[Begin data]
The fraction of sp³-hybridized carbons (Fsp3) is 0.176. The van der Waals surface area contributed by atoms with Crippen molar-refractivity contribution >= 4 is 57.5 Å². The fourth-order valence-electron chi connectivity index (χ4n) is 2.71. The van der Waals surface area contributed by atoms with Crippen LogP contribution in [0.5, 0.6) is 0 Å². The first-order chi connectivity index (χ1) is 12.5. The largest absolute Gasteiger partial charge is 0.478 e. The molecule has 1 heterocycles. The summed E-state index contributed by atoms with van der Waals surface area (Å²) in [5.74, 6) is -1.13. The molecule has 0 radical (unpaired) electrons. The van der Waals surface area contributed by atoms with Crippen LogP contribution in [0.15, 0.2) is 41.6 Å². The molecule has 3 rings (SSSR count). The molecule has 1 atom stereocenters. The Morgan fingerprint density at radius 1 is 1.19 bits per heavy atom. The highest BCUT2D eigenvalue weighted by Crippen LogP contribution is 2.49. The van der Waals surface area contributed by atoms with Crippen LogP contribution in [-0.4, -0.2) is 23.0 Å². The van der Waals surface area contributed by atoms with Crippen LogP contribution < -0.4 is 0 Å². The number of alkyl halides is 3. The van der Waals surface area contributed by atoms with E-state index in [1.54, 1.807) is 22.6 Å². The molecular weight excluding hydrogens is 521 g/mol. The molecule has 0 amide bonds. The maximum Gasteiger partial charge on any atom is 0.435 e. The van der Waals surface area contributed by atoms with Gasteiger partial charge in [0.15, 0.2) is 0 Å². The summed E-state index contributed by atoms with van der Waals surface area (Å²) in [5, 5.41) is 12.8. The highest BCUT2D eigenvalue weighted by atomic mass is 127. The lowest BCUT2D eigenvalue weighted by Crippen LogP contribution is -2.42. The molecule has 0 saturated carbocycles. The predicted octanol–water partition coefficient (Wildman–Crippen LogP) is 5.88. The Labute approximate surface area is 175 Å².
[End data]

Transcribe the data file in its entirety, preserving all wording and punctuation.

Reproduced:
The fraction of sp³-hybridized carbons (Fsp3) is 0.176. The van der Waals surface area contributed by atoms with Crippen molar-refractivity contribution >= 4 is 57.5 Å². The fourth-order valence-electron chi connectivity index (χ4n) is 2.71. The van der Waals surface area contributed by atoms with Crippen LogP contribution in [0.5, 0.6) is 0 Å². The first-order chi connectivity index (χ1) is 12.5. The largest absolute Gasteiger partial charge is 0.478 e. The molecule has 1 heterocycles. The summed E-state index contributed by atoms with van der Waals surface area (Å²) in [5.74, 6) is -1.13. The molecule has 0 radical (unpaired) electrons. The van der Waals surface area contributed by atoms with Crippen LogP contribution in [0.15, 0.2) is 41.6 Å². The molecule has 3 rings (SSSR count). The molecule has 1 atom stereocenters. The Morgan fingerprint density at radius 1 is 1.19 bits per heavy atom. The highest BCUT2D eigenvalue weighted by Crippen LogP contribution is 2.49. The van der Waals surface area contributed by atoms with Crippen LogP contribution in [-0.4, -0.2) is 23.0 Å². The van der Waals surface area contributed by atoms with Crippen LogP contribution < -0.4 is 0 Å². The number of alkyl halides is 3. The van der Waals surface area contributed by atoms with E-state index in [1.54, 1.807) is 22.6 Å². The molecular weight excluding hydrogens is 521 g/mol. The molecule has 0 amide bonds. The maximum Gasteiger partial charge on any atom is 0.435 e. The van der Waals surface area contributed by atoms with Gasteiger partial charge in [0.15, 0.2) is 0 Å². The summed E-state index contributed by atoms with van der Waals surface area (Å²) in [5, 5.41) is 12.8. The highest BCUT2D eigenvalue weighted by atomic mass is 127. The lowest BCUT2D eigenvalue weighted by Crippen LogP contribution is -2.42. The molecule has 0 saturated carbocycles. The predicted octanol–water partition coefficient (Wildman–Crippen LogP) is 5.88. The Labute approximate surface area is 175 Å².